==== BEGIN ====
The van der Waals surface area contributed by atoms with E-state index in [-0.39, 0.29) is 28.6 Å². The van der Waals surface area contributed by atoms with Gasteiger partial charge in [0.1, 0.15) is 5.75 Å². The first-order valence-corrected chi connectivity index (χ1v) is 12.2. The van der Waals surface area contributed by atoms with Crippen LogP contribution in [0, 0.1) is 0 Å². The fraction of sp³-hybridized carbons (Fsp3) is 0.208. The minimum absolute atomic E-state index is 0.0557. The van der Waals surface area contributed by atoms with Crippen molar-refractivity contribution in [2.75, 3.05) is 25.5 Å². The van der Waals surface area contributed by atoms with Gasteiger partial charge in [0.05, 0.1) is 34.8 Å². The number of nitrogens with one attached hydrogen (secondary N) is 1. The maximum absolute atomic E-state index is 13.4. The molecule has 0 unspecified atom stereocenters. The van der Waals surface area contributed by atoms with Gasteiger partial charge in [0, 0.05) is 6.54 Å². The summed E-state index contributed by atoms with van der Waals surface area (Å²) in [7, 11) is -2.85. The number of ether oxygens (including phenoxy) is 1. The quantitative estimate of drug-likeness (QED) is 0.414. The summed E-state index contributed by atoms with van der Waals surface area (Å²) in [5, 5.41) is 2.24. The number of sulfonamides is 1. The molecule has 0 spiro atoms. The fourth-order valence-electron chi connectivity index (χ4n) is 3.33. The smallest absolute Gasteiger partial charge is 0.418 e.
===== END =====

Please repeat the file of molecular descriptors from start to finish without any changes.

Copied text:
The van der Waals surface area contributed by atoms with E-state index in [-0.39, 0.29) is 28.6 Å². The van der Waals surface area contributed by atoms with Gasteiger partial charge in [0.1, 0.15) is 5.75 Å². The first-order valence-corrected chi connectivity index (χ1v) is 12.2. The van der Waals surface area contributed by atoms with Crippen LogP contribution in [0, 0.1) is 0 Å². The fraction of sp³-hybridized carbons (Fsp3) is 0.208. The minimum absolute atomic E-state index is 0.0557. The van der Waals surface area contributed by atoms with Crippen molar-refractivity contribution in [2.75, 3.05) is 25.5 Å². The van der Waals surface area contributed by atoms with Gasteiger partial charge in [0.05, 0.1) is 34.8 Å². The number of nitrogens with one attached hydrogen (secondary N) is 1. The maximum absolute atomic E-state index is 13.4. The molecule has 0 unspecified atom stereocenters. The van der Waals surface area contributed by atoms with Gasteiger partial charge in [0, 0.05) is 6.54 Å². The summed E-state index contributed by atoms with van der Waals surface area (Å²) in [7, 11) is -2.85. The number of ether oxygens (including phenoxy) is 1. The quantitative estimate of drug-likeness (QED) is 0.414. The summed E-state index contributed by atoms with van der Waals surface area (Å²) in [5, 5.41) is 2.24. The number of sulfonamides is 1. The molecule has 0 spiro atoms. The fourth-order valence-electron chi connectivity index (χ4n) is 3.33. The smallest absolute Gasteiger partial charge is 0.418 e.